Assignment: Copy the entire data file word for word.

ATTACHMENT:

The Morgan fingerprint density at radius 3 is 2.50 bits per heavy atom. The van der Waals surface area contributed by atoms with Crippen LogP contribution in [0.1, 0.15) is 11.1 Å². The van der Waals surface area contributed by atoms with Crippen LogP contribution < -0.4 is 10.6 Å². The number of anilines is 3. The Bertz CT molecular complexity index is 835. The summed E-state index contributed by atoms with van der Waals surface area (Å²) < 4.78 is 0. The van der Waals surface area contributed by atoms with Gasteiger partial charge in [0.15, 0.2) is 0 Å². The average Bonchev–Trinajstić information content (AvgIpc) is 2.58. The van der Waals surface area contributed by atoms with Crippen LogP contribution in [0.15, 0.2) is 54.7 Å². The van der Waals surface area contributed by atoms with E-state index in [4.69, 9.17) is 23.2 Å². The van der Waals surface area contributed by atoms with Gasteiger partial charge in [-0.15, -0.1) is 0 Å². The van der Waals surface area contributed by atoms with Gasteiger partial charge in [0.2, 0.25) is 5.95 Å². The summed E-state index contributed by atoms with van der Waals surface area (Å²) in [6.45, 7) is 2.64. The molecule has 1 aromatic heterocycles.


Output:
The Morgan fingerprint density at radius 3 is 2.50 bits per heavy atom. The van der Waals surface area contributed by atoms with Crippen LogP contribution in [0.1, 0.15) is 11.1 Å². The van der Waals surface area contributed by atoms with Crippen LogP contribution < -0.4 is 10.6 Å². The number of anilines is 3. The Bertz CT molecular complexity index is 835. The summed E-state index contributed by atoms with van der Waals surface area (Å²) < 4.78 is 0. The van der Waals surface area contributed by atoms with Gasteiger partial charge in [0.15, 0.2) is 0 Å². The average Bonchev–Trinajstić information content (AvgIpc) is 2.58. The van der Waals surface area contributed by atoms with Crippen LogP contribution in [0.15, 0.2) is 54.7 Å². The van der Waals surface area contributed by atoms with E-state index in [4.69, 9.17) is 23.2 Å². The van der Waals surface area contributed by atoms with Gasteiger partial charge in [-0.15, -0.1) is 0 Å². The van der Waals surface area contributed by atoms with Gasteiger partial charge in [0.2, 0.25) is 5.95 Å². The summed E-state index contributed by atoms with van der Waals surface area (Å²) in [6.45, 7) is 2.64. The molecule has 1 aromatic heterocycles.